It is far from clear just why the federal government should be involved in the success of particular versions of free press or free speech. The FTC discussion draft carefully notes that the draft "is solely for purposes of discussion, in particular at FTC roundtable discussions to be held on June 15, 2010, at the National Press Club.”
Journalism is not within the province of the FTC; the Federal Trade Commission bases its legal authority on its grant of power by Congress to license the finite broadcast spectrum. Though there is no general power to control or to regulate in any fashion the news, the FTC draft notes: “Although many of the issues confronting journalism cut across different news media platforms, such as broadcast television and radio, most of the discussion in this document will use the perspective of newspapers to exemplify the issues facing journalism as a whole. Studies have shown that newspapers typically provide the largest quantity of original news to consumers over any given period of time.”
The First Amendment, which denies Congress any power to limit freedom of the press, would likewise deny any creature of Congress, like the Federal Trade Commission, authority to regulate or to favor the existing newspaper industry at the expense of other media. The highly subjective opinion that newspapers are the most complete source of information to consumers would fly directly into the face of blatant suppression of news or concealment of news that the New York Times, as one example, routinely engages in by keeping critical facts out of stories or by placing news stories in awkward places deep in the newspaper.
The draft memorandum then delves into the messy state of the newspaper business today: “Newspapers’ revenues from advertising have fallen approximately 45% since 2000. For example, classified advertising accounted for $19.6 billion in revenue for newspapers in 2000, $10.2 billion in 2008, and is estimated to be only $6.0 billion in 2009.” Millions of Americans have abandoned the print media, and for a variety of reasons. Some object to the blatant bias of newspapers; others find Internet sources much faster and more convenient. What the report calls “consumers” are actually citizens engaging in their First Amendment right to express and to listen to news from whatever medium they may prefer. If Americans are rejecting newspapers, as they are, that should not concern the federal government.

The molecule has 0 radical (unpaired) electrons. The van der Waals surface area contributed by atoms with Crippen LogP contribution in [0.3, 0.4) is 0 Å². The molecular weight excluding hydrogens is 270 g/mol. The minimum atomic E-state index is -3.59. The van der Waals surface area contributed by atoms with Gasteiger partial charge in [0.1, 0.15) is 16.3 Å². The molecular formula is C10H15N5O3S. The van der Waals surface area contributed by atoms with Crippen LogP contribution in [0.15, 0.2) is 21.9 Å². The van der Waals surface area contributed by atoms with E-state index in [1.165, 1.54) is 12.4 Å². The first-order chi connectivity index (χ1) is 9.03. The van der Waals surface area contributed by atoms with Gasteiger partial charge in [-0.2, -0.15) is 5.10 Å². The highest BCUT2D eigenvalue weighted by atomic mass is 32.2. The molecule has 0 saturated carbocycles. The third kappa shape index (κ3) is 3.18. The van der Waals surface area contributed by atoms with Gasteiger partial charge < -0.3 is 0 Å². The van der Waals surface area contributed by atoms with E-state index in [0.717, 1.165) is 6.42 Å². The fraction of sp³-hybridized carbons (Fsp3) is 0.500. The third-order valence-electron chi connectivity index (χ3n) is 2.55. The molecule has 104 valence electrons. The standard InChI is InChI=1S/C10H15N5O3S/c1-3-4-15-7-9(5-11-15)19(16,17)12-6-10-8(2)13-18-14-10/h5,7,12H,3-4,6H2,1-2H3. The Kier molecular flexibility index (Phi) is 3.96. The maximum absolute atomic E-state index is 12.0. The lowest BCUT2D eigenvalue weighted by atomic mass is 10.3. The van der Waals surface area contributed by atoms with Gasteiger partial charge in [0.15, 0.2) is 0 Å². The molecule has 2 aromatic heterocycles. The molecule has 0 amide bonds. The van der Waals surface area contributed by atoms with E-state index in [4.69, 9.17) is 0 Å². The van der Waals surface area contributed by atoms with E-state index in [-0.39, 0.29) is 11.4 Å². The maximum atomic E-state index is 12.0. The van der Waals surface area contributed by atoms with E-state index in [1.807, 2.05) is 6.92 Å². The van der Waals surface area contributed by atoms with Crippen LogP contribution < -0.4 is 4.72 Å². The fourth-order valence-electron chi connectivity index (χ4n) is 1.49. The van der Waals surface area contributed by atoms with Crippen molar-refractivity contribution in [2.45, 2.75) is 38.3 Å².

Yet the thrust of the rest of the memorandum makes it clear that the FTC staffers who prepared the memorandum have concluded that proposals to limit the Fair Use Doctrine in copyright law (which, in this case, means the generation of news stories by news operations based upon a story produced by a newspaper, either in print or online version.) Other proposals include licensing the news. Under this scheme, those who report the news based upon another news organization, might be compelled to pay a fee, much like a radio station that plays a copyrighted musical composition must pay a fee. Other ideas in the memo include the creation of coerced collaboration — not unlike the syndicates of Fascism — so that citizens who want to access certain sites would be required to pay a standard fee.
The implication that runs through the memo is that certain large corporations that have run into the very tough economic reality of inexpensive Internet competition, need to be supported by federal action. Perversely, the small and inexpensive sites that are suggested to have an unfair advantage, actually provide a much greater diversity of opinion and analysis of events than the few giant corporations that once had an effective stranglehold on news reporting. Nothing in the memo suggests that people are running away from the mainstream media because millions of Americans consider it biased, corrupted, and harmful.
Equally troubling are proposals to create federal entities that would provide news to us, as the report reads: "Establish a 'journalism' division of AmeriCorps. AmeriCorps is the federal program that places young people with nonprofits to get training and do public service work." It is hard to see how providing federal support for reporters can make the news media properly distant from those it should be watching.
Another proposal reads: “Increase funding for the CPB [Corporation for Public Broadcasting]. Public radio and television should be substantially reoriented to provide significant local news reporting in every community served by public stations and their Web sites.” Again, the danger of increasing government sponsored news to critique government appears, completely, to have missed these FTC staffers.
Government should be as far away from the press, whether the press is in cyberspace or in newsprint, as possible. The inevitable consequence of government “help” is government dependence and ultimately government control. The last thing our country needs is more federal intrusion into the process of free speech and free press in America.